Disquiet Junto Project 0371: Concrete Ambience


Wallpaper makes me think of some pop, but also of ambient, in a kinder way. Some want the sonic wallpaper of a verdant field, while others may want the sound of a converted loft with concrete walls.
This is a stretched-out, slowed down recording of a down-tuned electric guitar played with the edge of a quarter.


Used my modular for this one. Some details. Two regular Nonlinearcircuits Sloth LFOs and a Jerkoff (what a name…) are important. I slowly feed the Jerkoff with a rising cv from a sawtooth LFO. The Jerkoff can act as a chaotic CVLFO…?! With the same slow rising cv I modulate a filter feed with a dry “wallpaper sound”. This track is one cycle of rising cv (triangle from LFO). Unedited sound. Just fade in and out. (I made a 20min version :stuck_out_tongue:https://youtu.be/ZxrAIcSGCpU)


this week I was given a beautiful old pedal organ. a friend called me and said that his church wanted to give it away and would I be interested in coming to have a look at it. so I took a trip to a small country town and there it was in the chapel. in perfect condition, not a mark on it, every note sounding…
it’s in my studio now
this is my first recording of it
a first take improvisation of a simple repeated rhythmic pattern with incremental harmonic changes
something like concrete wallpaper I guess…
(a photo of the organ in the church hall accompanies the track)


I imagine looking at a wall from a distance and deciding to meditate on it, its strength, its impermeability. I then walk closer to the wall and meditate. The wall has pock marks and scratches. The imperfections in the wall form patterns that I follow as I meditate. I move very close to the wall and see that it is actually wallpaper, and meditate on the smoothness until I awake.

Concrete Wallpaper was written for five Trombones, two Bass Trombones and Tuba.

The score is available at http://bit.ly/2UQWn0m



Concrete coloured wallpaper by JAB Anstoetz for an appartement in a gentrified area. Steady puls with digital stitches and analog warmth. Designer had interwoven the moaning and groaning of former tenants that had been chased away by the new owner of the house.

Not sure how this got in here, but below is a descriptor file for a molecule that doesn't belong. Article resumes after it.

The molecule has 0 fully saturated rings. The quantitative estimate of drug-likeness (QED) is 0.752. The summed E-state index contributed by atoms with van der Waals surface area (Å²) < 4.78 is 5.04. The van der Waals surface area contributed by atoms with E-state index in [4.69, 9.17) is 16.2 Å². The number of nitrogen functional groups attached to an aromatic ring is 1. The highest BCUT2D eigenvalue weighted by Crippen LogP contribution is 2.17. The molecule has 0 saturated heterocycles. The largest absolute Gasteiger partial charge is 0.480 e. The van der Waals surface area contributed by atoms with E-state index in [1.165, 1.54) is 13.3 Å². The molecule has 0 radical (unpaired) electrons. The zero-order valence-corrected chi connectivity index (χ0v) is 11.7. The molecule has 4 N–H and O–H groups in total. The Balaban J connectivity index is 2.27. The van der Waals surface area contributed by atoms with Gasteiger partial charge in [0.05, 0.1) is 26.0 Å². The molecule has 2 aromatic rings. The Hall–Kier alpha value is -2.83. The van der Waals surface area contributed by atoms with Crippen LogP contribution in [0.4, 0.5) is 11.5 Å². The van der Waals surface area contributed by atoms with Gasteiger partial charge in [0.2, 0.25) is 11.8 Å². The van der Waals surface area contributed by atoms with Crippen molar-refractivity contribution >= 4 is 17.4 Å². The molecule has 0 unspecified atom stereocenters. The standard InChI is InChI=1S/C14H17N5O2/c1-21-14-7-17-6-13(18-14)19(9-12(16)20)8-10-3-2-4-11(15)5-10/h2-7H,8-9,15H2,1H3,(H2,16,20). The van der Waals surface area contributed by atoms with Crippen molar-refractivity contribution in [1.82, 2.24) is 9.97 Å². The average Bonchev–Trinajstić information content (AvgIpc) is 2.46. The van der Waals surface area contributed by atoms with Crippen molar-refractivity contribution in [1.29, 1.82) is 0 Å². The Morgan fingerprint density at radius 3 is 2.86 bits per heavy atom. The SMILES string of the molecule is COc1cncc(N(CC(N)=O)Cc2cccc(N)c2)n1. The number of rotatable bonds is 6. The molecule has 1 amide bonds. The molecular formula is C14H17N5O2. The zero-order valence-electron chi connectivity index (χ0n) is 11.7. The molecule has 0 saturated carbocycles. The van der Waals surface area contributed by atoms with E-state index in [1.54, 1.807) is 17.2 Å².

Picture: Rombe by JAB Anstoetz


I was at a loss for how to interpret this, so I figured I would go for a pun, and do a remix of Concrete Blonde. I chose their cover of “Everybody Knows” by Leonard Cohen, from the Pump Up The Volume soundtrack (a hilariously terrible 90s movie that I thought was very deep in high school.) I vocoded the track and edited it down to just the instances of the title phrase. Other samples include “God Make Me Funky” by the Headhunters, “Sugar Rum Cherry” by Duke Ellington, and “Temple Caves” by Mickey Hart. I also used a sample of my own improvisation on Animoog.


Concrete is all structure with very little aesthetic appeal. Wallpaper, on the other hand, is all visual aesthetics with no structure. What concrete and wallpaper have in common is they both crack. The cracks that emerge destroy the structural foundation of concrete and the visual appeal of wallpaper.

“For almost everyone, the word ‘structure’ evokes a strong visual of something that has been built,” wrote Mark Eberart in his book Why Things Break. “A civil engineer fashions designs from a palette of I-beams, reinforcing rod, and concrete … yet simply putting things together from the appropriate palette does not qualify one as an engineer.” You might be thinking this same rationale disqualifies Suss Müsik from having anything to do with musical composition. No argument here.

Anyway, Suss Müsik approached this project with the intent of exploring composition as a palette of sounds. The ‘concrete’ elements comprise a blocky phrase performed on strings and Moog synthesizer. The ‘wallpaper’ component is a nonstructural mess that has no beginning or end, requiring the buttress of a flat surface (percussion) in order to display its intent. The piece was performed live from two laptops and recorded quickly to 8-track, minus overdubbed percussion.

The piece is titled Synovial, named after the fluid that lubricates joints in the human body and allows us to crack our knuckles.


Wallpaper music to me is background music. Concrete, when applied to music is music from field recordings. Concrete Wallpaper music then would be ambient sounds made from field recordings.